Whether or not you are a gardener, you’ve probably heard of the USDA Plant Hardiness Zone Map. This map divides the country into zones according to winter temperatures and is designed as a tool to assist in plant selection for different regions of the country. Each zone differs from the next by 10 degrees Fahrenheit and the larger the zone number, the warmer the winters in that area.
Just a few weeks ago, a new hardiness zone map was released. Scientists at the USDA looked at weather data from the 30-year period of 1976 to 2005 and, as I’m sure I don’t have to tell you, the trend is toward warmer weather. If you are a gardener, you’ve most likely already adjusted your plant selections to account for the changing weather. The new USDA map, which is now interactive and highly specific for each area, just makes it official.
Many areas of the country are now in a warmer USDA zone than they were on the old map, but most of Central Texas remains unchanged. We’re still zone 8b, which means that our average lowest winter temperature is 15 to 20 F. This doesn’t mean that our average temperature for the entire winter is that low, it simply means that each winter we usually see at least one cold snap fall within that range. Some winters we may not see temperatures that cold, but we could just as easily experience an extreme weather event where temperatures might fall well below our normal range.
While most of Austin remains in zone 8b, where we were in the old map, if you zoom in on our region you’ll see some slight differences. One of the cool things about the new map is that you can go to the USDA website, enter your zip code and get a very precise reading. In fact, you can even get down to a particular location of longitude and latitude and see specific weather data for your exact location. If you look at a close-up of the Austin region, you’ll notice that quite a large area west of MoPac and north of Bee Caves Rd is actually zone 9a, which means that it’s warmer than the surrounding area.
|Most of Austin in still zone 8b. But the darker shaded area represents a slightly warmer zone 9a.|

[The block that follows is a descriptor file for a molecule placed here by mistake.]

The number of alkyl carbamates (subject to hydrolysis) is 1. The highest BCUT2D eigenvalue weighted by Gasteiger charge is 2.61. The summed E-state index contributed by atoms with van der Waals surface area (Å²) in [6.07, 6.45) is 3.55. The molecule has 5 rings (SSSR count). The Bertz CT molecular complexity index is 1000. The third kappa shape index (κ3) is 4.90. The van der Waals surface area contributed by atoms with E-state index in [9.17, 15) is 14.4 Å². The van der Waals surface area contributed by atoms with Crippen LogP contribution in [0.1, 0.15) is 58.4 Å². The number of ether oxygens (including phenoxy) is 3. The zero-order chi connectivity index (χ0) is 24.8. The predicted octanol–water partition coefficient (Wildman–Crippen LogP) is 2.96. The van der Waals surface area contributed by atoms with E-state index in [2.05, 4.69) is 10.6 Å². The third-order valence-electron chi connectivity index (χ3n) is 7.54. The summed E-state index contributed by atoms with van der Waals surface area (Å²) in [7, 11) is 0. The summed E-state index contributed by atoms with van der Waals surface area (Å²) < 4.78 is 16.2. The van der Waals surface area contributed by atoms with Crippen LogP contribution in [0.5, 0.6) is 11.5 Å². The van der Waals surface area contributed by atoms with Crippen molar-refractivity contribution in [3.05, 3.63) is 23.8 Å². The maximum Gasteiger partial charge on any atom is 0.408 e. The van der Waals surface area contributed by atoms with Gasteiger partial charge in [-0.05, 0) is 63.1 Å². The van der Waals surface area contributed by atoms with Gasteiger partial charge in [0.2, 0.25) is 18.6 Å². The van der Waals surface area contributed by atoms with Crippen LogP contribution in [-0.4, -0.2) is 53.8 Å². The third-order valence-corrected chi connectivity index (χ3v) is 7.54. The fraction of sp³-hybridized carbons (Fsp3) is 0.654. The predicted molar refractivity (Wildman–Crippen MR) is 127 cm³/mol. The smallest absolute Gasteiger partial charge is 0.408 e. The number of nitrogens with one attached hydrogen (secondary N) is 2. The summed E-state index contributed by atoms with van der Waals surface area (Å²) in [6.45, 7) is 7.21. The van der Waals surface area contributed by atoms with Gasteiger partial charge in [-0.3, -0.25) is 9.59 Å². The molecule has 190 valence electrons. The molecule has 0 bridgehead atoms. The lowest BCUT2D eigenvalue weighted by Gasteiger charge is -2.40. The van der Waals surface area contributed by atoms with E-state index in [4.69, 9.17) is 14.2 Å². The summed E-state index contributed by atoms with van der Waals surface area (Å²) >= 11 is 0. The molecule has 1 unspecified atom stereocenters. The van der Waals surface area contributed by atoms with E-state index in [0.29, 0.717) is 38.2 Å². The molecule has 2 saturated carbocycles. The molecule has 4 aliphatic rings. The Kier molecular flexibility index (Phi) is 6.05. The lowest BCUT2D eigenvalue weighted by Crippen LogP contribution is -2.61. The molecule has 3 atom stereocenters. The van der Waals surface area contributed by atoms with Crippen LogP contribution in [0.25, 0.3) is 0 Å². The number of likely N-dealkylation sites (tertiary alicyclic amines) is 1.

|The new system lets you pinpoint a precise area, seeing data for that exact spot.|
Even within small areas, temperatures will differ due to elevation, the urban heat island effect, and many other factors. These areas are known as microclimates, and they may allow you to successfully grow plants that wouldn’t normally be recommended for your area. Or, they might cause plants to do poorly in your yard that might do well across town or even at your neighbor’s house.
While the USDA map is helpful, it’s still best to consult with local experts and nurseries about what particular plants will do well for you. A plant’s hardiness isn’t, by far, the only characteristic that’s important. You also need to know water requirements, tolerance to different soil types, fertilization needs, and heat tolerance, among many other details. As we try to recover from the harsh summer of last year, it’s best to be armed with as much information and knowledge as possible. We can’t change the weather, but we can change our reaction to it.
Instead of printing maps, the USDA chose to put the hardiness map only on the web. If you’d like to print a copy, you can find high resolution images at the following website: http://planthardiness.ars.usda.gov There you can also find more information on plant hardiness zones and an interactive map where you can put in your zip code and zoom in on your exact location.
And the Arbor Day Foundation has created an animated map that shows the changes between the old hardiness zones and the new ones. It’s fascinating to watch as the colors move, virtually illustrating the colder temperatures receding northward. It reminds me a little of a melting glacier. http://www.arborday.org/media/mapchanges.cfm